By our reckoning, we're about ready for a new set of managing director promotions at Goldman Sachs. The last time the firm promoted MDs was mid-November 2013. Now that promotions are biannual, we should be due for a new announcement any day.
Who gets to the penultimate rung on the Goldman hierarchy (the top level being partner), and to draw a salary of £400k+ ($616k+)?
We've spoken to ex-Goldman MDs, scrutinized a sample of all those who were promoted two years ago, and looked at the firm's established MD pool. This is what you need to know.
Based upon a random sample of 20 people from Goldman's 2013 MD pool, it looks like you'll have to work for nearly 13 years after graduating from a first (bachelor's) degree before you get promoted to MD at Goldman.
Naturally, there are some big variations within this. You can see the spread below, by sector and person. The fastest promotions - in fixed income, oil and gas research, trading and principal investments, happened only eight or nine years after graduating. The slowest happened 23 years later. Nor is the speed of promotion sector specific - some people in fixed income markets roles were promoted after eight years, others were promoted after 11 or 15. Naturally, the MD promotes who'd studied an MBA or started out in a totally different sector (one, Joe Femenia, was an ex-US Navy Seal for seven years) had the most post graduation experience after their promotion (Femenia's promotion after 15 years was actually pretty swift given his years in the Navy and two years out for an MBA).
What kind of qualification will get you into the top spot at Goldman?
Based on publicly available data, we looked at the qualifications held by the existing pool of Goldman Sachs MDs. And guess what? Most don't have any industry-related or higher qualifications at all. Having said, that if you're going to get any kind of qualification as a route to an MD promotion, you probably want to get a top MBA. And, there are certainly some Goldman MDs with PhDs - take Afsheen Afshar, an MD in Goldman's data analytics team who was a post-doctoral fellow studying 'neural prostheses' at Stanford until 2010.
While it is certainly possible to make MD at Goldman when you work in operations (take Darren Hodges, who graduated in 1994 and became a Goldman ops MD in 2007), it's almost certainly easier to get the promotion when you're actually a revenue generator. "Personally, I only got promoted based on revenue," one (recently) ex-MD tells us, speaking on condition of anonymity. "To a large extent, I don't share values with most people in GS and without being at the very top when it comes to revenue, I doubt I would never have been promoted."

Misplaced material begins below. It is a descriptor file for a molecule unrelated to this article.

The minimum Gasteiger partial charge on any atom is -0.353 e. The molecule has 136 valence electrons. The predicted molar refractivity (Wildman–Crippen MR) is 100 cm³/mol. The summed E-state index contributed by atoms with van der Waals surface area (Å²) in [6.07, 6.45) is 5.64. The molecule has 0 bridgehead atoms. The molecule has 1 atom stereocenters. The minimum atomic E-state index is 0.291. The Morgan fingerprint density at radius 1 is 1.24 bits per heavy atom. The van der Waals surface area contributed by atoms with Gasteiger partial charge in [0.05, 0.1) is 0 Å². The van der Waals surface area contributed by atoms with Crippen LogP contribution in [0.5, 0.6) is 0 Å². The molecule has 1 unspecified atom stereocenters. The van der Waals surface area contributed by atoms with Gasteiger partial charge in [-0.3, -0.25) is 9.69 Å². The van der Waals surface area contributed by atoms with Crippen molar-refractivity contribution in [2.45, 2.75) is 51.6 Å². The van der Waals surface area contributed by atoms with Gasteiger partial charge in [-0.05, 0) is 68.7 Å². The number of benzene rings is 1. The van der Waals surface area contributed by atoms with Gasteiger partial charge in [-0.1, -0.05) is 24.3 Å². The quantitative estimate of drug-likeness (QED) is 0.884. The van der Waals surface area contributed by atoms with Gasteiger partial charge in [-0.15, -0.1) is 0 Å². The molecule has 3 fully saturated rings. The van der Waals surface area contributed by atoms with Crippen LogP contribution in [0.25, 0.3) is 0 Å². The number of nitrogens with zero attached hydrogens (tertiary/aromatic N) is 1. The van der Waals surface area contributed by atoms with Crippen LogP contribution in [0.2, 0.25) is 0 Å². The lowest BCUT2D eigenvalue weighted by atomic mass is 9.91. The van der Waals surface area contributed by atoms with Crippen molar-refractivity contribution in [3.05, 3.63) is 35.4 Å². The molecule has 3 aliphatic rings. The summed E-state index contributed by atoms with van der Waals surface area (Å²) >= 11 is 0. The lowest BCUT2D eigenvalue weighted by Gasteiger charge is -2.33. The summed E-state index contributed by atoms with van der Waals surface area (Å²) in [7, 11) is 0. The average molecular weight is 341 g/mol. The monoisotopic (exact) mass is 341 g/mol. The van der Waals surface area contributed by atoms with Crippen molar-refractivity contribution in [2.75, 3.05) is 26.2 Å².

In theory, it's not just about revenue though. To make MD, you also need to exude Goldman Sachs' values.
Roy Smith, a former Goldman MD and partner turned professor at the Leonard Stern School of Business, says there are around 2,000 MDs at Goldman out of 34,000 employees and they're not all promoted as revenue generators. "They are selected based on the contribution they make to the firm, which includes their contribution to profits, but also client relations, internal cooperation and teamwork, managerial activity and other qualities such as integrity, loyalty etc," says Smith. "They are subject to extensive 360 degree evaluation and checkings with seniors, contemporaries and subordinates. The effort, of course, is to select the best of the eligible year groups."
What does perfect progression up Goldman's internal hierarchy look like? Try measuring yourself against the career of Maxim Klimov, an MD and partner in Goldman's Special Situations Group.
Maxim graduated (from Cambridge University) in 1999 and joined Goldman as an analyst. Three years later, he left to study an MBA at London Business School. After that two year course, he was back - as an associate. After three years as an associate, he became a VP, and after four years as a VP he was promoted to MD.
That's what advancement in banking looks like.
Interestingly, however, plenty of the members of Goldman's existing MD pool were hired in externally in the mid-2000s. Since Goldman decided that it's got an excess of senior staff, we suspect that getting hired into the firm as an MD has become harder. The ex-MD we spoke to said there are plenty of frustrated people in Goldman's mid-ranks who will be miffed if their chances of promotion are ruined by an outsider.
"The young talent is having to wait for longer. It takes longer to get promoted, and when you are, you're paid less than you were in the past," he complained.
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Photo credit: Ross